By Sara Reed
Fort Collins Coloradoan
February 3, 2008
John Dixon spent eight hours at a uranium symposium at Colorado State University on Saturday. It wasn't long enough to get the assurances he was looking forabout the safety of in-situ leach uranium mining.
"I wanted someone to say it's 100 percent safe," he said. "Even 99 percent safe. I could work with that."
Dixon was one of more than 200 people who filled the East Ballroom of the Lory Student Center for the symposium, which featured presentations from representativesof themining industry, regulatory agencies and scientists. Area residents joined mining company and regulatory agency employees, scientists and business people in the audience.
Dixon, a Fort Collins resident, is concerned about the in-situ leach, a process also called in-situ recovery, mine proposed by Powertech (USA) east of Wellington. In-situ recovery entails pumping treated water into the ground to dissolve uranium deposits and extracting the ore from the water.
"I've been to three presentations and have yet to hear any guarantees," he said.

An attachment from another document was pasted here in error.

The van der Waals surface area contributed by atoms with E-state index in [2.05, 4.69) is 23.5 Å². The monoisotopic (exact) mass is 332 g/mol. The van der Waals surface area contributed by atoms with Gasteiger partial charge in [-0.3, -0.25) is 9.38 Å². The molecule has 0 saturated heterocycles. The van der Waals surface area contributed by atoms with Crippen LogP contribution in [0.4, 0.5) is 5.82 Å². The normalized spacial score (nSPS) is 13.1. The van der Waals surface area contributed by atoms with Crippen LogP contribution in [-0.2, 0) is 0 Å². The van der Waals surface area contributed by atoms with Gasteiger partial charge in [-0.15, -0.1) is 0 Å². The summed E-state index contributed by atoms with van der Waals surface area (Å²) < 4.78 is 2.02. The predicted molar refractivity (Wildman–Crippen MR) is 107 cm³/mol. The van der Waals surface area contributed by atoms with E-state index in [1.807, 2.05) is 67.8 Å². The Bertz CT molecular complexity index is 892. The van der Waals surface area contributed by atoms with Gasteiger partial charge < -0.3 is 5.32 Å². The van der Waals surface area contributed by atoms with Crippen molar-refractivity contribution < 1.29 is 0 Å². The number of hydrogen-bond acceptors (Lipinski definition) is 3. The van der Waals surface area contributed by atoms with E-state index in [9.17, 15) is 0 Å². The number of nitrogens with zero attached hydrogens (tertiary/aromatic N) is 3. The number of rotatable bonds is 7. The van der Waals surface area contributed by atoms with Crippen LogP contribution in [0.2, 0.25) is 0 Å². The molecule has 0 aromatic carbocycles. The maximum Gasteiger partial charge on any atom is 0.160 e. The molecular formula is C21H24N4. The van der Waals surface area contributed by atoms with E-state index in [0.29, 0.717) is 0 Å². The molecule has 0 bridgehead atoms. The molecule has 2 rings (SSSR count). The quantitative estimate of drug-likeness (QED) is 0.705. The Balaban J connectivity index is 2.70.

Wayne Heili, vice president of mining with Ur-Energy USA Inc., talked Saturday about groundwater restoration at an in-situ leach recovery mine in Wyoming. At such operations, the Environmental Protection Agency deems the water within the area of a mine unsuitable for drinking. Though restoration efforts can return the groundwater quality to what it was before the mine was open, it still won't be deemed drinkable, Heili said.
Donna Wichers, senior vice president of in-situ recovery operations with Uranium One Americas, explained the mining process and assured the area is monitored to make sure there isn't any contamination.
"It's a continuous, closed process," she said.
Fort Collins resident Lee Scharf said she spent 15 years working at theEPA and is familiar with traditional open-pit mining, but not in-situ, and wanted to learn more. Scharf said she's trying to get more information before she establishes a position on the proposed site in Weld County.
"I have to do my own homework," she said. "I'm trying to push back the fear and dismay from what I've seen (with open-pit mining)."
Thomas Johnson, a professor of environmental and radiological health sciences at CSU and co-chair of the symposium, said the workshop was not planned as a response to the 5,760-acre Powertech proposal in Weld County.
"The intermountain region is where the uranium is," he said.
Johnson said he wanted to educate people on the basics of uranium mining so they could ask more-educated questions about it.